“I am, as your Chief has told you, an adviser to H.M. Customs and Excise in matters concerning antique jewelry and similar works of art. The declared value of the package was ?100,000. This was unusual. There are methods of opening such packages clandestinely. The package was opened-under a Home Office Warrant, of course-and I was called in to examine the contents and give a valuation. I immediately recognized the Emerald Sphere from the account and sketch of it given in Mr. Kenneth Snowman’s definitive work on Fabergй. I said that the declared price might well be on the low side. But what I found of particular interest was the accompanying document which gave, in Russian and French, the provenance of this priceless object.” Dr. Fanshawe gestured towards a photostat of what appeared to be a brief family tree that lay on the desk in front of M. “That is a copy I had made. Briefly, it states that the Sphere was commissioned by Miss Freudenstein’s grandfather directly from Fabergй in 1917-no doubt as a means of turning some of his rubles into something portable and of great value. On his death in 1918 it passed to his brother and thence, in 1950, to Miss Freudenstein’s mother. She, it appears, left Russia as a child and lived in White Russian йmigrй circles in Paris. She never married, but gave birth to this girl, Maria, illegitimately. It seems that she died last year and that some friend or executor, the paper is not signed, has now forwarded the Sphere to its rightful owner, Miss Maria Freudenstein. I had no reason to question this girl, although as you can imagine my interest was most lively, until last month Sotheby’s announced that they would auction the piece, described as ‘the property of a lady’ in a week from today. On behalf of the British Museum and, er, other interested parties, I then made discreet inquiries and met the lady, who, with perfect composure, confirmed the rather unlikely story contained in the provenance. It was then that I learned that she worked for the Ministry of Defense and it crossed my rather suspicious mind that it was, to say the least of it, odd that a junior clerk, engaged presumably on sensitive duties, should suddenly receive a gift to the value of ?100,000 or more from abroad. I spoke to a senior official in M.I.5 with whom I have some contact through my work for H.M. Customs and I was in due course referred to this, er, department.” Dr. Fanshawe spread his hands and gave Bond a brief glance. “And that, Commander, is all I have to tell you.”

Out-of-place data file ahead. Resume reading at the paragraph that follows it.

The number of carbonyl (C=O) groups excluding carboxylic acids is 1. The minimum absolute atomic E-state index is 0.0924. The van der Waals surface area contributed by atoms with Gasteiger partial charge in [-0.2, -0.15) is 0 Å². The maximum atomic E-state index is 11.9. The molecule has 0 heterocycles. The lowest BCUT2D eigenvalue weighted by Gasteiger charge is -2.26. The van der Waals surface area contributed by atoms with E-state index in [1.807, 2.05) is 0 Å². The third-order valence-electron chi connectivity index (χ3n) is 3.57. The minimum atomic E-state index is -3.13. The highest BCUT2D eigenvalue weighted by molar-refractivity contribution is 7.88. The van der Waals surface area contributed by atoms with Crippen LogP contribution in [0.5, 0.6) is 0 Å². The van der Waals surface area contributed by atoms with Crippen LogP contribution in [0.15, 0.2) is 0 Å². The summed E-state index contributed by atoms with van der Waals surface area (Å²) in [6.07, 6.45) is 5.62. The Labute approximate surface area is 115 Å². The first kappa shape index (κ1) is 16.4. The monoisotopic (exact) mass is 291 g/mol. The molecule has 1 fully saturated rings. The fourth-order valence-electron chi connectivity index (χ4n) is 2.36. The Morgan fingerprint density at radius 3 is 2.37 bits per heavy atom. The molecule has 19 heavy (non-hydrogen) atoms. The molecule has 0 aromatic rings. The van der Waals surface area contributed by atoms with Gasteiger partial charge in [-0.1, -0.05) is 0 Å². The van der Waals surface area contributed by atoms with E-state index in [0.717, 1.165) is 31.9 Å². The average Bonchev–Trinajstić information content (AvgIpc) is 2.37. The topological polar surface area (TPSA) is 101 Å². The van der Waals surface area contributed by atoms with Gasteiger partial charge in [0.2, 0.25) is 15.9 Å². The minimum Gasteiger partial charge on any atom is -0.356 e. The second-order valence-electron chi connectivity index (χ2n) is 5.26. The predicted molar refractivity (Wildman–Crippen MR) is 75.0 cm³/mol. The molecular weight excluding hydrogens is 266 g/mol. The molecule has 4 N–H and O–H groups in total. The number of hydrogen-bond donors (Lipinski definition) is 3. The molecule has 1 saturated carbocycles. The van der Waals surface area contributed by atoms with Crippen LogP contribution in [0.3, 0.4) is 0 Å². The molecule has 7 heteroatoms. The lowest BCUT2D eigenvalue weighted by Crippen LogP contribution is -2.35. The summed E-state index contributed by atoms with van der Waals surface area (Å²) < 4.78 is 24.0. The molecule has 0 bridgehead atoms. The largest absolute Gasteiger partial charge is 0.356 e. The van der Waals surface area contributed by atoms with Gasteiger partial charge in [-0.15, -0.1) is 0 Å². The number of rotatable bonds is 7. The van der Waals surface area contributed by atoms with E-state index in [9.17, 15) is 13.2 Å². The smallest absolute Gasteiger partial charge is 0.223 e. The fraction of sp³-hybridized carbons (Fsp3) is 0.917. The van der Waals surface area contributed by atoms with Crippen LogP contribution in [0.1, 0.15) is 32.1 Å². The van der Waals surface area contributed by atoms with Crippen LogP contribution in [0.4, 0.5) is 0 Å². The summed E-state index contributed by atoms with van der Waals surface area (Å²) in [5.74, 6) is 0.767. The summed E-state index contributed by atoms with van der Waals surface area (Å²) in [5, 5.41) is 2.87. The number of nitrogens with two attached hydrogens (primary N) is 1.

M. broke in, “Thank you, Doctor. Just one or two final questions and I won’t detain you any further. You have examined this emerald ball thing and you pronounce it genuine?”
Dr. Fanshawe ceased gazing at his boots. He looked up and spoke to a point somewhere above M.’s left shoulder. “Certainly. So does Mr. Snowman of Wart-ski’s, the greatest Fabergй experts and dealers in the world. It is undoubtedly the missing masterpiece of which hitherto Carl Fabergй’s sketch was the only record.”
“What about the provenance? What do the experts say about that?”
“It stands up adequately. The greatest Fabergй pieces were nearly always privately commissioned. Miss Freudenstein says that her grandfather was a vastly rich man before the revolution-a porcelain manufacturer. Ninety-nine percent of all Fabergй’s output has found its way abroad. There are only a few pieces left in the Kremlin-described simply as ‘pre-revolutionary examples of Russian jewelry.’ The official Soviet view has always been that they are merely capitalist baubles. Officially they despise them as they officially despise their superb collection of French Impressionists.”
“So the Soviet still retain some examples of the work of this man Fabergй. Is it possible that this emerald affair could have lain secreted somewhere in the Kremlin through all these years?”
“Certainly. The Kremlin treasure is vast. No one knows what they keep hidden. They have only recently put on display what they have wanted to put on display.”
M. drew on his pipe. His eyes through the smoke were bland, scarcely interested. “So that, in theory, there is no reason why this emerald ball should not have been unearthed from the Kremlin, furnished with a faked history to establish ownership, and transferred abroad as a reward to some friend of Russia for services rendered?”
“None at all. It would be an ingenious method of greatly rewarding the beneficiary without the danger of paying large sums into his, or her, bank account.”
“But the final monetary reward would of course depend on the amount realized by the sale of the object-the auction price for instance?”
“And what do you expect this object to fetch at Sotheby’s?”